But plenty of people who can be categorized as minorities disagree. There is a ream of reports about homophobia among many minority advocates, racism and misogyny in gay communities, transphobia in lesbian communities, and plenty of social justice groups fall short of embracing disability rights and the openness to bodily diversity it requires. It seems we can’t go a few days without some social justice activist revealing ignorance of and/or apathy toward the work other minority groups have been doing for years. In other words, not everyone “born different” feels the same automatic solidarity I do. It’s why the divide-and-conquer strategy so often works.

And perhaps there are other reasons for why friends frequently tease me for being an “issues person.” On Mother’s Day, it would be negligent of me to ignore another influence on my worldview that has been as powerful as my dwarfism. My mother, Susan Sullivan, is a social worker after all – and she decided to become one a good 10 years before my birth brought her and my father into the dwarf community. Her mother, Barbara Sullivan, was a social studies teacher. She would be 100 years old were she still alive today. Her worldview and its legacy deserve more than a cursory mention.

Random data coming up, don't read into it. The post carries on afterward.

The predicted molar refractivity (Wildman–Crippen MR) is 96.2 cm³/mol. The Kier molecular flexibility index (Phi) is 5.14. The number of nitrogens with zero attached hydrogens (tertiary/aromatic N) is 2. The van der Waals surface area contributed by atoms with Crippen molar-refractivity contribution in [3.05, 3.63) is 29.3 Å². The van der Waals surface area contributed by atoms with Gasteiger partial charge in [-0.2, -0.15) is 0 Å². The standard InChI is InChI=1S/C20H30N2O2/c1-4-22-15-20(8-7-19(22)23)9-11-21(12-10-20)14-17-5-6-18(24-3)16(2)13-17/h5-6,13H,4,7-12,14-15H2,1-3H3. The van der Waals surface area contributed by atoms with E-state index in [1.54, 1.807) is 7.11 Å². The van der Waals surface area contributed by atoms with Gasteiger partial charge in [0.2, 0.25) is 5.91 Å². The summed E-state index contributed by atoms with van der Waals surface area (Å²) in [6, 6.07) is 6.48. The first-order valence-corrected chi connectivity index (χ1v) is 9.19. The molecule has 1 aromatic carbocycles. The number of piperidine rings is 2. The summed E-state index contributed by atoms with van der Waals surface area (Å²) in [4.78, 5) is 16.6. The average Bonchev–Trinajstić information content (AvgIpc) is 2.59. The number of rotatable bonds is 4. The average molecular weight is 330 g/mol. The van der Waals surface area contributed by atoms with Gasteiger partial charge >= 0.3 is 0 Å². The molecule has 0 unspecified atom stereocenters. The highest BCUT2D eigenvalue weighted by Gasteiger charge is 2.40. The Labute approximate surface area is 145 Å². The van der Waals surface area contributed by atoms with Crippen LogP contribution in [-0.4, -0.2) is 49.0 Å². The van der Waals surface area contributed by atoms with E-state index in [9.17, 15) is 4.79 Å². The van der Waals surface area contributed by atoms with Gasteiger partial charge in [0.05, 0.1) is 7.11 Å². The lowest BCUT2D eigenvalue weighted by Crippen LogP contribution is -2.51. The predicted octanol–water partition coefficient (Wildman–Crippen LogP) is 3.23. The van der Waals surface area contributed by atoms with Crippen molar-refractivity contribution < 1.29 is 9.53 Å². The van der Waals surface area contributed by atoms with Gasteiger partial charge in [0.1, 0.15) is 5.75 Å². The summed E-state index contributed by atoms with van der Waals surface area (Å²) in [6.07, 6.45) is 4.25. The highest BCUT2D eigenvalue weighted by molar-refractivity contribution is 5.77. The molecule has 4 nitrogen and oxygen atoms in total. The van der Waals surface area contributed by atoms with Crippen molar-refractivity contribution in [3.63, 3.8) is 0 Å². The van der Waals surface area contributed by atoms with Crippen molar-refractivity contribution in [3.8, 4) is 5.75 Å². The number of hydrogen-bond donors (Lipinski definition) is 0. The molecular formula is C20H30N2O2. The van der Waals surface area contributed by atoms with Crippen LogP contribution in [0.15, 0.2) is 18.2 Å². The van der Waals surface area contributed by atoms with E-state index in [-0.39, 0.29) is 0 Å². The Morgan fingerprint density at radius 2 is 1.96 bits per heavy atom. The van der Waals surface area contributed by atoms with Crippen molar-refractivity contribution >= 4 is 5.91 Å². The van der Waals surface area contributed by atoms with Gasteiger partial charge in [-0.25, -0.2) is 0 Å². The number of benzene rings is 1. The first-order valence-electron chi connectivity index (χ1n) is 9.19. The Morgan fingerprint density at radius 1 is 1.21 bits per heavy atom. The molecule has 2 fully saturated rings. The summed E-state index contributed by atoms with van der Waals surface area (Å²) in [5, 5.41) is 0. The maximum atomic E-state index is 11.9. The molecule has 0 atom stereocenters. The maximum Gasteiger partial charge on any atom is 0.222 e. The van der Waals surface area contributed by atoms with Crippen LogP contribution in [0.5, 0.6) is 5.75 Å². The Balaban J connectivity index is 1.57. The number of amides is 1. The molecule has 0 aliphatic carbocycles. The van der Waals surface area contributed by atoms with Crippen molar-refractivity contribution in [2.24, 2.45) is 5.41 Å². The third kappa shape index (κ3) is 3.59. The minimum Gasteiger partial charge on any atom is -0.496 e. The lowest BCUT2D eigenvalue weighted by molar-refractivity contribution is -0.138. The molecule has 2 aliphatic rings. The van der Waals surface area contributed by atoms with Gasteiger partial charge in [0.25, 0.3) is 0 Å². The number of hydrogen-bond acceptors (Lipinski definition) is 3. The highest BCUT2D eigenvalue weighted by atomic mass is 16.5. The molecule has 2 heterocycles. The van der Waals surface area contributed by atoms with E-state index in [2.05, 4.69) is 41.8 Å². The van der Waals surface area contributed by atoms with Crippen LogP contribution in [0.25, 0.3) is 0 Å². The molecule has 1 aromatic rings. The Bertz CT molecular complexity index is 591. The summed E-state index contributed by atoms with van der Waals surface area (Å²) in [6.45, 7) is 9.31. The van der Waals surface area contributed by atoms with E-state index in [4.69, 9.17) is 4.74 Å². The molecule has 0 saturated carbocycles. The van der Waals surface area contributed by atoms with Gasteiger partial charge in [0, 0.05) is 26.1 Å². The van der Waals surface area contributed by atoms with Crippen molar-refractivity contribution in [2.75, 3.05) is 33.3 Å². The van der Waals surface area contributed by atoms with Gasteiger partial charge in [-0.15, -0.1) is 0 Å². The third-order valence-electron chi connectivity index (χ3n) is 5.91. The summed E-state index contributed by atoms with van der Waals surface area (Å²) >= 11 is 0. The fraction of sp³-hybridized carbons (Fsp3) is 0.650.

The 1975 article announcing my grandmother’s retirement in the Peru Central School newspaper reads:

Mrs. Sullivan, who teaches Problems of Democracy and Consumer Education, is presently teaching her last semester…

She has taught us many things. Maybe the most important of which is the ability to empathize or put yourself in someone else’s shoes. This is the foundation from which we can solve local, national and personal problems. Then she has gone one step further.

Mrs. Sullivan has opened many eyes to racism, sexism, poverty and the injustices present in our court and prison systems. Not only has she opened the eyes of her students, she has also helped her fellow teachers.

A lot of work is done in her classes but also a lot of discussions. The kind of discussions that help end individual prejudices…